Body Image Concerns and Sociocultural Ideals

Body image concerns and preoccupation are significantly high in America compared to other industrialized countries. Weight concern in British women, for example, is not excessive and there is little evidence of idealization of dangerously low weights (Wardle & Johnson, 2002). Other findings suggest that American college students are much more likely to worry about the way they look and to spend more time obsessing over their bodies than German students (Bohne et al., 2002). Body image disturbance or dissatisfaction, generally consisting of a subjective unhappiness with some aspect of one's appearance, is extremely prevalent and may be associated with psychological distress (e.g., depression) and functional impairment (Thompson et al., 1999). Degree of body dissatisfaction is often measured as the discrepancy between one's self-perceived real and ideal body size (Showers & Larson, 1999). Furthermore, body dissatisfaction is an established risk factor in the development of eating disorders (Stice & Whitenton, 2002). This highlights the importance of understanding the key features in the development of body dissatisfaction.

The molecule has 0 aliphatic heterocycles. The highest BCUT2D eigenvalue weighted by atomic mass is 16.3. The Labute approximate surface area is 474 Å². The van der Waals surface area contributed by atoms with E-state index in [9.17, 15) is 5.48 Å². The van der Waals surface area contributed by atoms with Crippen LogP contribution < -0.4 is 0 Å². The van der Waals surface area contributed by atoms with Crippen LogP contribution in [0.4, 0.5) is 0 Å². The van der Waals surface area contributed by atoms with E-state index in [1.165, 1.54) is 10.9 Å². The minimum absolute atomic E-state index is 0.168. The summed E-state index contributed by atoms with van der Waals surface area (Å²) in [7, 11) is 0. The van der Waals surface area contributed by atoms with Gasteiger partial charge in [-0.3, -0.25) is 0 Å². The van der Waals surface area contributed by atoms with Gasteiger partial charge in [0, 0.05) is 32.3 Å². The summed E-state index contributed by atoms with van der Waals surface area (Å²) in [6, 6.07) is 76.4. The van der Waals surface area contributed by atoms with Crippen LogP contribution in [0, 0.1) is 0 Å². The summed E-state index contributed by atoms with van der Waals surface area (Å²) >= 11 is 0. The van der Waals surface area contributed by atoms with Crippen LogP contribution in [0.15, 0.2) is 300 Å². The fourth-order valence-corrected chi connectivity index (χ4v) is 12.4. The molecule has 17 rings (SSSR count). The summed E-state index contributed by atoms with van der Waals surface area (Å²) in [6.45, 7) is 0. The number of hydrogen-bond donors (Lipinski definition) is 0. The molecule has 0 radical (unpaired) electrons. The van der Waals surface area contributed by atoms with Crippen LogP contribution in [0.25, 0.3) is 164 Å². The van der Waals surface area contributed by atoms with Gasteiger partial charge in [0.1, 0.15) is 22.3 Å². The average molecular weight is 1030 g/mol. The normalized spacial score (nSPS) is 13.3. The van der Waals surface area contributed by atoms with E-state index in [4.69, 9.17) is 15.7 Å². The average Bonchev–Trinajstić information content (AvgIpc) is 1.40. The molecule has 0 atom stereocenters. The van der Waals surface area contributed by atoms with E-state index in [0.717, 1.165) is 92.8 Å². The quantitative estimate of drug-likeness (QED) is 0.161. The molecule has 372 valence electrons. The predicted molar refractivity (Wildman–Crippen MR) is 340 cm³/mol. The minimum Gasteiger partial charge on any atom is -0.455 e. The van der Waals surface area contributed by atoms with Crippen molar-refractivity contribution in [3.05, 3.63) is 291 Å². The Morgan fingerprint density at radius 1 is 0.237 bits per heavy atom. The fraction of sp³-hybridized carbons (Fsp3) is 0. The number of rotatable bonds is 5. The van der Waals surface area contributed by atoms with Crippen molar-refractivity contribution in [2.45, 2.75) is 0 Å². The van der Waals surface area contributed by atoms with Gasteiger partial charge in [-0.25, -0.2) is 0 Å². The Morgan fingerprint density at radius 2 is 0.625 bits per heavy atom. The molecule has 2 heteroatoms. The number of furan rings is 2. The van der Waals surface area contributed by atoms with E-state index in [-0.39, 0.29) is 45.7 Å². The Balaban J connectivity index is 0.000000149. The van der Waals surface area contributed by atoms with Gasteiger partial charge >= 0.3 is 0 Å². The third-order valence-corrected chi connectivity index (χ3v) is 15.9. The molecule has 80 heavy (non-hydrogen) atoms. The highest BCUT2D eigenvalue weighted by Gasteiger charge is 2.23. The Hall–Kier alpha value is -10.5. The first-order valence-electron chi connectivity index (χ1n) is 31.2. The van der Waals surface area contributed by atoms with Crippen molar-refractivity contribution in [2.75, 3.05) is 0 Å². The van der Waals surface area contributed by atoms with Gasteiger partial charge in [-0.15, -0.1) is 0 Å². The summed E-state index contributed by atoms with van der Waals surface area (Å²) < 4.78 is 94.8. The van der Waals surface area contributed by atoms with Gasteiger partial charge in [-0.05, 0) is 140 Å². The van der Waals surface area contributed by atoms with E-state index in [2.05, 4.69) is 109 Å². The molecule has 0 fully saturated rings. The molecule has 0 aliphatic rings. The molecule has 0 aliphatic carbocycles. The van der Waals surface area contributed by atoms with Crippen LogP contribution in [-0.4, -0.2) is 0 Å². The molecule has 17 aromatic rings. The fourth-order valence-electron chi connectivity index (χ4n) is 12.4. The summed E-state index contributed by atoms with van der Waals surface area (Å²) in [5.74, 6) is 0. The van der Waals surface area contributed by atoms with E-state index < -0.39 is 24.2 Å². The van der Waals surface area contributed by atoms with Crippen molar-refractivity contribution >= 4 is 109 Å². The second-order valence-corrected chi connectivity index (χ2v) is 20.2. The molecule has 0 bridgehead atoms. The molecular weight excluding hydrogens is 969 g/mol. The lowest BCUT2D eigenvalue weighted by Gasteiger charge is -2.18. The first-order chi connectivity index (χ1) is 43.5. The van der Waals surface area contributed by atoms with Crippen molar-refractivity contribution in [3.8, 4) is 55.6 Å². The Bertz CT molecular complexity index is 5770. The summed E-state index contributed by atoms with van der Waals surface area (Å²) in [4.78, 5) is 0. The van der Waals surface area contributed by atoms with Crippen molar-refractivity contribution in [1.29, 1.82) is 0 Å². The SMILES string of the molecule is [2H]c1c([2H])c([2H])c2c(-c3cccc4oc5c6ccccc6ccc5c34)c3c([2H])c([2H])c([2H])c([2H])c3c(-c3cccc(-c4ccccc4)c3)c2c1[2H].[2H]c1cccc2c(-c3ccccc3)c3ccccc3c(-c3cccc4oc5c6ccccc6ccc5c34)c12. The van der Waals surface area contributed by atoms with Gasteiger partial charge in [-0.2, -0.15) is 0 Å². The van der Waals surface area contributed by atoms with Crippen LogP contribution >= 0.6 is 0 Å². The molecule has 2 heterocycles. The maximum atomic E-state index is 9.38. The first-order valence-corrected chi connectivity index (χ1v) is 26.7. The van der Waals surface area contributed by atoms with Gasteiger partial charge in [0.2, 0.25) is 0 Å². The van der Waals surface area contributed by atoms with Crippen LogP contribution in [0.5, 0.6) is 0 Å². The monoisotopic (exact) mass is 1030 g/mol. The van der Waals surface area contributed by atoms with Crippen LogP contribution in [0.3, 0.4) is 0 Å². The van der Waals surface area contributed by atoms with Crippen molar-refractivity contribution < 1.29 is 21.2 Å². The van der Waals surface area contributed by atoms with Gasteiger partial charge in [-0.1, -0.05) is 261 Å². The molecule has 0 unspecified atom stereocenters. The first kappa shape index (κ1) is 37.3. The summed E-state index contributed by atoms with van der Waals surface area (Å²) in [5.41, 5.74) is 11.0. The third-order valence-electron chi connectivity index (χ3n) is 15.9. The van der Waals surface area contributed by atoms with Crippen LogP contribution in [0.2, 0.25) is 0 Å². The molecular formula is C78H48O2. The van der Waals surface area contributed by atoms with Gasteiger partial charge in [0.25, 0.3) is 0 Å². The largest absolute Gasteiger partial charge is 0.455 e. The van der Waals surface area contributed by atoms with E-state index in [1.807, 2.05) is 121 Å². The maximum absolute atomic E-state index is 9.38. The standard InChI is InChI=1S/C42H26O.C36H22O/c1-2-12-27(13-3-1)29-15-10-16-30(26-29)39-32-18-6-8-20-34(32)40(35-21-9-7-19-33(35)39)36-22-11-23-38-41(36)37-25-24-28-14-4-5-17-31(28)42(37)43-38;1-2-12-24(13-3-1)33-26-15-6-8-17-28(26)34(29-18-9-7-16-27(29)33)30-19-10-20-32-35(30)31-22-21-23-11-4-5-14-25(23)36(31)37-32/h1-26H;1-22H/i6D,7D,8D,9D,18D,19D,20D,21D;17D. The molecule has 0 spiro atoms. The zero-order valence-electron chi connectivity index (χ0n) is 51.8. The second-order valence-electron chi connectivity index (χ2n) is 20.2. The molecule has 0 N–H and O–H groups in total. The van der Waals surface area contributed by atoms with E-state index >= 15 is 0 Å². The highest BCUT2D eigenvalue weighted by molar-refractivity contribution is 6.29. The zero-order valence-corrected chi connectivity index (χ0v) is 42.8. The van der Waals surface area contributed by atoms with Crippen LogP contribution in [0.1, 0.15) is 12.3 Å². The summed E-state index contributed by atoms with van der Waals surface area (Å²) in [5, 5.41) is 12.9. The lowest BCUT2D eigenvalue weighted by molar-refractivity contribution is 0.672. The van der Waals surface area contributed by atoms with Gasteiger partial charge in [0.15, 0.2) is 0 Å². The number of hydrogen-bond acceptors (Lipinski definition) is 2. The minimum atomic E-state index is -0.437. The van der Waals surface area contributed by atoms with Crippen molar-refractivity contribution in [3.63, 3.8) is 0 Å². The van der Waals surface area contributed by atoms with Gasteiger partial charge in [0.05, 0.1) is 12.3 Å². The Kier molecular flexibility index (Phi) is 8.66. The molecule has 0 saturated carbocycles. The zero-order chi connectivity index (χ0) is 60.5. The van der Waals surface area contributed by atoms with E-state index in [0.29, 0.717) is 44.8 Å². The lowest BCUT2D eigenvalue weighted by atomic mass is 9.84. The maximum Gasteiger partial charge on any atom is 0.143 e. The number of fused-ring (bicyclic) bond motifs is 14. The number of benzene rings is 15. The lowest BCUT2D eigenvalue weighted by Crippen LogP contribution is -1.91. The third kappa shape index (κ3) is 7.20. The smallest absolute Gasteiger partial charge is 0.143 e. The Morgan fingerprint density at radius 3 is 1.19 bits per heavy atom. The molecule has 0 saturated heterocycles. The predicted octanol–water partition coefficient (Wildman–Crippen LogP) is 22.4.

The slender body type as a beauty standard for women is especially salient in the media, and several researchers have demonstrated how the female body depicted in the media has become increasingly thin (Garner et al., 1980; Wiseman et al., 1992). Recent research has explored the internalization of the thin ideal, transmitted through popular media and strengthened through social reinforcement, as a potential risk factor for the development of eating disorders and body image concerns (Cusumano & Thompson, 1997; Heinberg et al., 1995; Thompson & Stice, 2001). Thin-ideal internalization refers to the extent to which an individual cognitively "buys into" socially defined ideals of attractiveness and emerges in behaviors designed to produce an approximation of these ideals (Thompson et al., 1999). Spec…

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